How about a radiology checklist – including checking the radiation dose?

What are your suggestions?


How Outsourcing Undermines U.S. Industry

I recently made fun of a couple of articles on the Harvard Business Review website. So it seems only fair that now I want to praise a different one of their articles.

This one has to do with outsourcing, which lean advocates have long criticized. We argue that outsourcing in search of cheap manufacturing often ends up not saving money because of additional costs and problems it creates. We also contend that a total commitment to a lean strategy can streamline your company to the point where you can compete effectively with cheap overseas competitors.

But there is another, possibly more important argument against outsourcing – that it undermines a company’s – and an industry’s – strengths and core essence. That argument is articulated extremely well in an HBR article by Gary P. Pisano.

The culprit is the outsourcing of development and manufacturing work to specialists abroad. The result: a damaging deterioration in the collective capabilities that serve high tech. This industrial commons includes not just suppliers of advanced materials, production equipment, and components, but also R&D know-how, advanced process development and engineering skills, and manufacturing competencies.

Making matters even worse is something that has been largely ignored: In addition to undermining the ability of the U.S. to manufacture high tech products, the erosion of the industrial commons has seriously damaged the country's ability to invent new ones (original emphasis).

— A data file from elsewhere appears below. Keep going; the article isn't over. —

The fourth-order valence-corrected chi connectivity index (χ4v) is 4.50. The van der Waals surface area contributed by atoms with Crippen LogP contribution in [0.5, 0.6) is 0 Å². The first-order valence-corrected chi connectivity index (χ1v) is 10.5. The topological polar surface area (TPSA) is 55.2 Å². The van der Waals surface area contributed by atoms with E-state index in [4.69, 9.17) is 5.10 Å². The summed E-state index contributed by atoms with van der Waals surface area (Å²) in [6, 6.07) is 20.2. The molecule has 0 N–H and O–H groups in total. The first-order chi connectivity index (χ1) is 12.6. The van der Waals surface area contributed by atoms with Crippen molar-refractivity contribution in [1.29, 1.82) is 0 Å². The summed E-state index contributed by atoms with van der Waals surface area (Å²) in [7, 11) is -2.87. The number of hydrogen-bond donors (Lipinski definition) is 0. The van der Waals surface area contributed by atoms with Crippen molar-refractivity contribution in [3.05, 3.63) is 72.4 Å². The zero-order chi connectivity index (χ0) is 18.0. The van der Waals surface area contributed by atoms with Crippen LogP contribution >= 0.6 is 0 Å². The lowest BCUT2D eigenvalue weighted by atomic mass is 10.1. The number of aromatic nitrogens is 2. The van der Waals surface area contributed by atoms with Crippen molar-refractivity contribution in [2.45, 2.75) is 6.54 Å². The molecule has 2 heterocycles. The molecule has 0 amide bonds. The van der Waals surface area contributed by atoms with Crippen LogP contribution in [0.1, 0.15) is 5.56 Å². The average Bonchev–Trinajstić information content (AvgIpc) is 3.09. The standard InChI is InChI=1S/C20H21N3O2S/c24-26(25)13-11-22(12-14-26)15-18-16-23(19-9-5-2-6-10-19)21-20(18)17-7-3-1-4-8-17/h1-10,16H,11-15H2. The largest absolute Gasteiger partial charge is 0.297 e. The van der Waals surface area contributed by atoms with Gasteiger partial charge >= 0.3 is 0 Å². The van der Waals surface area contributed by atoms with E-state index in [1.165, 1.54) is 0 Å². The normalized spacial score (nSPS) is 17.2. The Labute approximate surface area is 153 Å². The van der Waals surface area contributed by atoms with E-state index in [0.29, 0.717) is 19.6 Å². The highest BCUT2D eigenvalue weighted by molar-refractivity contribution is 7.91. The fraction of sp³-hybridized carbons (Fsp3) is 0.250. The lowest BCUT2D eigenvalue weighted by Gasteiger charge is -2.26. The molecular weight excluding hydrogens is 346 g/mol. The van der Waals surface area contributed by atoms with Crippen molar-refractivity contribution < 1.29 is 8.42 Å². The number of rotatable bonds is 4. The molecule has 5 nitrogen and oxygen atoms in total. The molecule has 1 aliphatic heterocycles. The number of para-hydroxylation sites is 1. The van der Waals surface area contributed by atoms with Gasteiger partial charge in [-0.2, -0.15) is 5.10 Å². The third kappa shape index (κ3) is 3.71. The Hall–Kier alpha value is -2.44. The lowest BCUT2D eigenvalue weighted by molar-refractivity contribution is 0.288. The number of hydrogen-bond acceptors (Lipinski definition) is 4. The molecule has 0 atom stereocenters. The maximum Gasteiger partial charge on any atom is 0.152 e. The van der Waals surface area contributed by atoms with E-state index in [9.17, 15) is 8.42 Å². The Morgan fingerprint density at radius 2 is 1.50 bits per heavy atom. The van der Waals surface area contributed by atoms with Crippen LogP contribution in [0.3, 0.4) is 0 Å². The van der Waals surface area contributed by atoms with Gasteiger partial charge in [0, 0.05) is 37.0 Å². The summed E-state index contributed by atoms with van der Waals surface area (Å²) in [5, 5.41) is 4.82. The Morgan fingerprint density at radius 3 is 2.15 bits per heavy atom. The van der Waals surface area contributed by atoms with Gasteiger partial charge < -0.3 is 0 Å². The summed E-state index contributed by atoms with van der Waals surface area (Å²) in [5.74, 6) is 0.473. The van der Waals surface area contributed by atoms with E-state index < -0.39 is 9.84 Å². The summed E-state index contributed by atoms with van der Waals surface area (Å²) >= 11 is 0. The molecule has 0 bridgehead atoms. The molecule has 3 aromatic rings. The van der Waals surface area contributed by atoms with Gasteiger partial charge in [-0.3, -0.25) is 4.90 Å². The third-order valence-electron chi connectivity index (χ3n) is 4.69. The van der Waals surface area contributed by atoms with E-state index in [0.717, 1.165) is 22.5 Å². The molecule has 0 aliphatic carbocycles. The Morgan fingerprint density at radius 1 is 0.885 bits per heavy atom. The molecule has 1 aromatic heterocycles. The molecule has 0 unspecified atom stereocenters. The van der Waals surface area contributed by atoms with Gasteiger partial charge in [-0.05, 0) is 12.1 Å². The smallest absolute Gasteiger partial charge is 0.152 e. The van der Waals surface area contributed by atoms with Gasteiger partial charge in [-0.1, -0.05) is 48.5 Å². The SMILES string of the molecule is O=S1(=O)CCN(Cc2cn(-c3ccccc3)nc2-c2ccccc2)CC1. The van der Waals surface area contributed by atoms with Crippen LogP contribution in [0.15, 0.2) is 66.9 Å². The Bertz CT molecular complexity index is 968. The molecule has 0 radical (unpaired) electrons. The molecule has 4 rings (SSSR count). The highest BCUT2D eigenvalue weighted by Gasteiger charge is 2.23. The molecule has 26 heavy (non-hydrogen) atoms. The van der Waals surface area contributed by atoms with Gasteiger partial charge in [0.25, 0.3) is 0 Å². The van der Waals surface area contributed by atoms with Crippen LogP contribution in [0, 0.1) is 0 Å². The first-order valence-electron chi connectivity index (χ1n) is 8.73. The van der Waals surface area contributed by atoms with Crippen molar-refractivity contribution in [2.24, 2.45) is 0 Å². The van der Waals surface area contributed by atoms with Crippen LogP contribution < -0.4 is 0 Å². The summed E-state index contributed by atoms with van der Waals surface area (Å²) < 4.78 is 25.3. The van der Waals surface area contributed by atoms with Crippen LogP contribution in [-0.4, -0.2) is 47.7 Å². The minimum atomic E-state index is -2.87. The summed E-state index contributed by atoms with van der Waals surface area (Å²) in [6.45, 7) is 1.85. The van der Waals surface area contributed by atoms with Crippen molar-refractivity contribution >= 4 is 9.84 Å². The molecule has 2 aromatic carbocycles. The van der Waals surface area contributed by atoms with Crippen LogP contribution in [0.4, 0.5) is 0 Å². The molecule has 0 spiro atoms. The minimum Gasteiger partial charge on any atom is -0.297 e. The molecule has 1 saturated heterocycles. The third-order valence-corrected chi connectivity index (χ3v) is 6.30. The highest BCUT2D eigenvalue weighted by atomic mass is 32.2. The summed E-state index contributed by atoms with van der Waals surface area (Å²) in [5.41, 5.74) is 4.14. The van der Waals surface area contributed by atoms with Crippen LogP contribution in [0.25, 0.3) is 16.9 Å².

The prevailing view of the past 25 years has been that the U.S. can thrive as a center of innovation and leave the manufacturing of the products it invents and designs to others. Nothing could be further from the truth.

This logic is predicated on utterly false assumptions about the divisibility of R&D and manufacturing and basic competitive dynamics.

In many cases, R&D and manufacturing are tightly intertwined. Unless you know how to manufacture a product, you often cannot design it. And, to understand how to manufacture it, you have to have manufacturing competencies and experience. The notion that you can design a product in the serene world of the R&D laboratory without any knowledge of the rough and tumble world of production is ridiculous.

To innovate, you need great two-way feedback. You need to transfer knowledge from R&D into production, but you also need to move knowledge from production back to R&D. The act of production creates knowledge about the process and the product design.

I agree completely.

However, if you’d like to read a different point of view, check out another HBR article, this one by David B. Yoffie.


Book Talk: Total Productive Maintenance

Total Productive Maintenance probably doesn’t get as much attention as it deserves. It is a critically important part of a lean strategy, but it is not as exciting or dramatic as some other aspects of lean. However, TPM – when properly implemented – can produce significant benefits of reduced downtime, lower maintenance or repair costs, and increased capacity.